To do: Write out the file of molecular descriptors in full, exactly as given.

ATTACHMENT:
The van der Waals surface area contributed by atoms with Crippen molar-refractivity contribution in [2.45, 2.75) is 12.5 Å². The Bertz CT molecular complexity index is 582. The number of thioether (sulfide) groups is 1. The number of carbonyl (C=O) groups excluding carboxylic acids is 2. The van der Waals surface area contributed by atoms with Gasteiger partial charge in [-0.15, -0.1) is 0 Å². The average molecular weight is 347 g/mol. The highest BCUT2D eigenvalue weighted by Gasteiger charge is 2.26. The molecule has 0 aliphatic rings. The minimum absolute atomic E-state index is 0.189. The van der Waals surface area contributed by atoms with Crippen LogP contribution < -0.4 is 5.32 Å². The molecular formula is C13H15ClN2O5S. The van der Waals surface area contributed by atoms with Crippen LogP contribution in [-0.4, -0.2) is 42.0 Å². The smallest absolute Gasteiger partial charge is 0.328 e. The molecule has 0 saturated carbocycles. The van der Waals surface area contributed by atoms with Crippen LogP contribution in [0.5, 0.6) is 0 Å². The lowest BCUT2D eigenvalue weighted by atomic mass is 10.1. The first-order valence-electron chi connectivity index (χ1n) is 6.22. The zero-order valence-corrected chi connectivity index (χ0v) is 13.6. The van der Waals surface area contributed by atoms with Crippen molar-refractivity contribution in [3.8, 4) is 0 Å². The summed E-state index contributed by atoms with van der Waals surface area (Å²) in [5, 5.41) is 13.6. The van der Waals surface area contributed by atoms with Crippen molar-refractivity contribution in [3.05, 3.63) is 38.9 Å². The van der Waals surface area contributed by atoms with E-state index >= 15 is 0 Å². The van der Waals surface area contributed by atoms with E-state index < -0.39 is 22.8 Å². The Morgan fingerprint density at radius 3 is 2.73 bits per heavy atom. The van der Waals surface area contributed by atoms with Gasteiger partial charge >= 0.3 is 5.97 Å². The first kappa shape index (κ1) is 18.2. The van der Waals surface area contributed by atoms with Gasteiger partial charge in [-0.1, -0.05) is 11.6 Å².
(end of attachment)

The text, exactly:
The van der Waals surface area contributed by atoms with Crippen molar-refractivity contribution in [2.45, 2.75) is 12.5 Å². The Bertz CT molecular complexity index is 582. The number of thioether (sulfide) groups is 1. The number of carbonyl (C=O) groups excluding carboxylic acids is 2. The van der Waals surface area contributed by atoms with Gasteiger partial charge in [-0.15, -0.1) is 0 Å². The average molecular weight is 347 g/mol. The highest BCUT2D eigenvalue weighted by Gasteiger charge is 2.26. The molecule has 0 aliphatic rings. The minimum absolute atomic E-state index is 0.189. The van der Waals surface area contributed by atoms with Crippen LogP contribution < -0.4 is 5.32 Å². The molecular formula is C13H15ClN2O5S. The van der Waals surface area contributed by atoms with Crippen LogP contribution in [-0.4, -0.2) is 42.0 Å². The smallest absolute Gasteiger partial charge is 0.328 e. The molecule has 0 saturated carbocycles. The van der Waals surface area contributed by atoms with Crippen LogP contribution in [0.5, 0.6) is 0 Å². The lowest BCUT2D eigenvalue weighted by atomic mass is 10.1. The first-order valence-electron chi connectivity index (χ1n) is 6.22. The zero-order valence-corrected chi connectivity index (χ0v) is 13.6. The van der Waals surface area contributed by atoms with Crippen molar-refractivity contribution in [3.8, 4) is 0 Å². The summed E-state index contributed by atoms with van der Waals surface area (Å²) in [5, 5.41) is 13.6. The van der Waals surface area contributed by atoms with Crippen molar-refractivity contribution in [3.05, 3.63) is 38.9 Å². The van der Waals surface area contributed by atoms with E-state index >= 15 is 0 Å². The van der Waals surface area contributed by atoms with E-state index < -0.39 is 22.8 Å². The Morgan fingerprint density at radius 3 is 2.73 bits per heavy atom. The van der Waals surface area contributed by atoms with Gasteiger partial charge >= 0.3 is 5.97 Å². The first kappa shape index (κ1) is 18.2. The van der Waals surface area contributed by atoms with Gasteiger partial charge in [-0.1, -0.05) is 11.6 Å².